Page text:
Made available by Touch N' Go Systems, Inc. and
Law Offices of James B. Gottstein.
406 G Street, Suite 210, Anchorage, AK 99501
(907) 274-7686 fax 333-5869

You can of the Alaska Court of Appeals opinions.

Touch N' Go, the DeskTop In-and-Out Board makes your office run smoother. Visit Touch N' Go's Website to see how.


Moffitt v. State (5/22/2009) ap-2215

Moffitt v. State (5/22/2009) ap-2215

                             NOTICE
     The  text  of this opinion can be corrected before  the
     opinion  is published in the Pacific Reporter.  Readers
     are  encouraged to bring typographical or other  formal
     errors  to  the attention of the Clerk of the Appellate
     Courts:

             303 K Street, Anchorage, Alaska  99501
                      Fax:  (907) 264-0878
       E-mail:  corrections@appellate.courts.state.ak.us

         IN THE COURT OF APPEALS OF THE STATE OF ALASKA


ANDREW C. MOFFITT,                 
                                   
                    Appellant,       Court of Appeals No. A-9787
                                    Trial Court No. 3PA-06-461 Cr
               v.                  
                                   
STATE OF ALASKA,                         O  P  I  N  I  O  N
                                        
                    Appellee.      
End of Caption                         No. 2215    May 22, 2009
                                   
          Appeal  from the Superior Court,  Third  Judi
          cial District, Palmer, John Wolfe, Judge.

          Appearances:    Marjorie  Allard,   Assistant
          Public  Defender, and Quinlan Steiner, Public
          Defender,   Anchorage,  for  the   Appellant.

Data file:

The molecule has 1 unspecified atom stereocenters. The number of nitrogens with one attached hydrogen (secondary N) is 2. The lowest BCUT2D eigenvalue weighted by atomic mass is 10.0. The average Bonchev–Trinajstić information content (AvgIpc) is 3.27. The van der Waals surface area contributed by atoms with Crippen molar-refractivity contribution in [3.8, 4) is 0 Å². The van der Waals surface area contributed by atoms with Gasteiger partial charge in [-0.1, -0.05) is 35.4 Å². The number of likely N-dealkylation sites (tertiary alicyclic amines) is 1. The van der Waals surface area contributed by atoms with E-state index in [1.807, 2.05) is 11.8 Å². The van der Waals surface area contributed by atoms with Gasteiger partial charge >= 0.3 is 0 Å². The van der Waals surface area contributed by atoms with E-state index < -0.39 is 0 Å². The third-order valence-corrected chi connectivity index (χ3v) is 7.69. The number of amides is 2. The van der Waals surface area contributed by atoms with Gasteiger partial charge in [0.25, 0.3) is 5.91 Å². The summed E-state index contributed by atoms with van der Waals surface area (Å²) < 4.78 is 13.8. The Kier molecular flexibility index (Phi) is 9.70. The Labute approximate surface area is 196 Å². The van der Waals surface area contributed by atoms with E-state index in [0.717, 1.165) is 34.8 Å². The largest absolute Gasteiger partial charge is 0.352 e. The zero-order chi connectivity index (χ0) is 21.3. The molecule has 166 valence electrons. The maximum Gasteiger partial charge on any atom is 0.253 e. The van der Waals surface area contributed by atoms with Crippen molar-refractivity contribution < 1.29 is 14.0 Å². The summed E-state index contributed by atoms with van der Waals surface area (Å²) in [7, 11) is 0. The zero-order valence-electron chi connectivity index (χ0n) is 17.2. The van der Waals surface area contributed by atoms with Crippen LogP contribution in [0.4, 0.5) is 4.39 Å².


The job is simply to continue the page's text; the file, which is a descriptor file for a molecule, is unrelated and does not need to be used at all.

Nancy  R.  Simel, Assistant Attorney General,
          Office  of Special Prosecutions and  Appeals,
          Anchorage,  and  Talis J.  Colberg,  Attorney
          General, Juneau, for the Appellee.

          Before:   Coats, Chief Judge, and  Mannheimer
          and Bolger, Judges.

          MANNHEIMER, Judge.

          In  October  2005, Andrew C. Moffitt was facing  felony
charges in the Palmer superior court.  On October 7th, he  failed
to  appear  for  a  scheduled  court proceeding  in  that  felony
prosecution.  Based on this conduct, he was indicted  for  felony
failure  to appear at a judicial proceeding.1  Following  a  jury
trial, Moffitt was found guilty of this offense.
          A few days after the jury returned its verdict, Moffitt
filed  a  motion  asking the superior court to grant  him  a  new
trial.  In this motion, Moffitt argued that the prosecutors final
argument  to the jury, coupled with the trial judges instructions
to  the  jury  and  the trial judges later  response  to  a  mid-
deliberation  question posed by the jury, created  a  substantial
possibility  that  the jury convicted Moffitt  even  though  they
believed that his failure to appear might have been inadvertent.
          The  superior court denied Moffitts motion  for  a  new
trial.   For the reasons explained here, we conclude that Moffitt
is correct:  there is a substantial chance that the jury followed
a  mistaken view of the law when they found him guilty of failing
to  appear.  We therefore conclude that the superior court abused
its  discretion when the court denied Moffitts motion for  a  new
trial.

     The  culpable  mental  state that  must  be  proved  to
     establish a defendants guilt of failure to appear
     
               Under   AS  12.30.060,  a  defendant   facing
     criminal charges commits the separate crime of  failure
     to  appear  if the defendant knowingly fails to  appear
     before a court or judicial officer as required.
               This Court has interpreted and explained  the
     elements of this crime in two decisions:  Hutchison  v.
     State,   27   P.3d   774  (Alaska   App.   
2001), and Jackson v. State, 85 P.3d 1042 (Alaska App. 2004).